Law firms will be held responsible for breaching the personal injury referral fee ban if they sign up to ventures that appear to be genuine joint marketing schemes but prove illegal, the Solicitors Regulation Authority (SRA) has warned.
Meanwhile, the authority has said that senior individuals within firms that “recklessly trade into insolvency” will suffer practising certificate conditions or even be pursued into the Solicitors Disciplinary Tribunal (SDT).
Speaking at a conference of compliance officers for legal practice and for finance and administration (COLPs and COFAs) in London yesterday, SRA director Samantha Barrass made clear that the SRA was anticipating schemes that “may be used either unintentionally or deliberately to hide the payment of a prohibited referral fee”.
She added: “Simply re-badging an arrangement with, for example, a claims management company (CMC) as a joint marketing scheme on the basis that the CMC does some advertising, and possibly changing the charging structure from a payment per case to a lump sum, will not be enough.
“We expect firms to be able to demonstrate that the payments they make can be justified on the basis of the services they are receiving, be that marketing or any other service. We will be looking at the substance of the arrangement rather than just how it is labelled.”
Ms Barrass acknowledged that the ban created difficult judgements, but pinned responsibility for making them firmly on the purchaser of services. “There is a referral and there is a payment, but is the payment for the referral? The best people to answer that question are the people making the payments. They know what they are paying for.”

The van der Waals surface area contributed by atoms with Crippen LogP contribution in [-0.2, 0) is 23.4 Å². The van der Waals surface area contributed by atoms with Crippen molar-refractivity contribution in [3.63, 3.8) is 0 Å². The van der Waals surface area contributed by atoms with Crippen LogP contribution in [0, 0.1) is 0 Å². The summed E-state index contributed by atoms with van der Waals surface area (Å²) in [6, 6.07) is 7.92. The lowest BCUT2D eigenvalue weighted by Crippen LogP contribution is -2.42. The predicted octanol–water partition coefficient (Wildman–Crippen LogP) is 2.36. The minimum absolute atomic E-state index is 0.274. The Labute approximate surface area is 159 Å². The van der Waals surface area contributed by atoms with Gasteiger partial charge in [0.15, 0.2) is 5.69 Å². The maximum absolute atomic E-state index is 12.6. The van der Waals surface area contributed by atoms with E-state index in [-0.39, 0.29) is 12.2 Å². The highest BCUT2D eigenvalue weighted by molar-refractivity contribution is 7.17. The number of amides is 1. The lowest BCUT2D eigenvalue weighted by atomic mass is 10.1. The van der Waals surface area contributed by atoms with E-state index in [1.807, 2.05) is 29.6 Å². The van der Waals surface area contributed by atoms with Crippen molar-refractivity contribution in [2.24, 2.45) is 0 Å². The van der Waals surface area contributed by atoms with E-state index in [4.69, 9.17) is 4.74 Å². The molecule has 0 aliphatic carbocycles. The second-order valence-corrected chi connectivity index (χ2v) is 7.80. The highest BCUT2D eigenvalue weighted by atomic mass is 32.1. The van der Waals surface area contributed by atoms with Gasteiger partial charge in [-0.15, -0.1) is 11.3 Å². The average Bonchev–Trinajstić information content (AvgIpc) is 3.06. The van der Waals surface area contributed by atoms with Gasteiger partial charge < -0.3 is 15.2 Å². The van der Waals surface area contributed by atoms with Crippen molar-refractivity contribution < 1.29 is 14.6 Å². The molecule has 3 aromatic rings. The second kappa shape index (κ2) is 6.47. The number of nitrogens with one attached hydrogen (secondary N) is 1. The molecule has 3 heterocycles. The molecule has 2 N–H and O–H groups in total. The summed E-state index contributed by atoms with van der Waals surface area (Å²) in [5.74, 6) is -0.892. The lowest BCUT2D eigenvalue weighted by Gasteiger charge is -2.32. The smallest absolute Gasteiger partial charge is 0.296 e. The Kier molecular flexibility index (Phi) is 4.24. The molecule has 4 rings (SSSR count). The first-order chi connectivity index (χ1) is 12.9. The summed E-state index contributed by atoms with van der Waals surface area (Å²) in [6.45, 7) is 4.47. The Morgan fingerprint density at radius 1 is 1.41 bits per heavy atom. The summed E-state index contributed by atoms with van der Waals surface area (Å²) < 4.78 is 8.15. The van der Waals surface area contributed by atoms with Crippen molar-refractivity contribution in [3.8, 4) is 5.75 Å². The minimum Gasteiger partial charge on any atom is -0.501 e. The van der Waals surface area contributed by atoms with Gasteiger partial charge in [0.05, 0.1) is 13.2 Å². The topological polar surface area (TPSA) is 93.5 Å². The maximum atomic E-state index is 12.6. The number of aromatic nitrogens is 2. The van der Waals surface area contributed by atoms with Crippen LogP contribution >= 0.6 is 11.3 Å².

She gave the example of a CMC operating a scheme whereby firms pay a fixed monthly fee calculated on the basis of the cost to the CMC of advertising and dealing with subsequent calls. There was no guarantee the firm would receive any referrals and no provision for the fee to be increased if the response was better than expected.
“In this scenario we would expect the firm to be satisfied that what they were paying into the scheme could be justified on the basis of the services they are being provided with – the advertising, call handling etc – and not just take the CMC’s word that the scheme is compliant because it is a lump sum rather than a ‘per case’ payment,” she said.
Where firms could show “adequate due diligence and monitoring of business arrangements they have entered into to ensure they are receiving value for money” the SRA was “more likely to be satisfied that the arrangements are compliant, or at the very least that the firms are making every effort to ensure compliance”.
In particular, firms that until April were dependent on personal injury referral fees “should already have business continuity plans in place as part of the firm’s risk management system and controls”, said Ms Barrass, warning that “those firms which have taken the decision not to consider the viability of their businesses going forward risk regulatory action”.
The SRA would take a similarly hard line where firms took risks in terms of borrowing heavily or failing to act when they found themselves in financial difficulty, she said. Senior individuals in firms that “recklessly” traded into insolvency or failed to act with integrity when facing insolvency would be subject to regulatory enforcement action – such as having conditions placed on their PCs – to prevent them from moving to another firm “without consequences”.
Ms Barrass said: “Yes we are taking a hard line on this, and our actions reflect the risks. We believe there need to be strong deterrents for those putting the interests of their clients at risk and imposing costs on the rest of the profession.
“In particular, we fundamentally do not think it is right that firms that are run responsibly, diligently and effectively pick up the tab for those that aren’t – which is what happens when firms in financial difficulty do not do all they can to ensure an orderly wind-down.”
You can read the full speech here.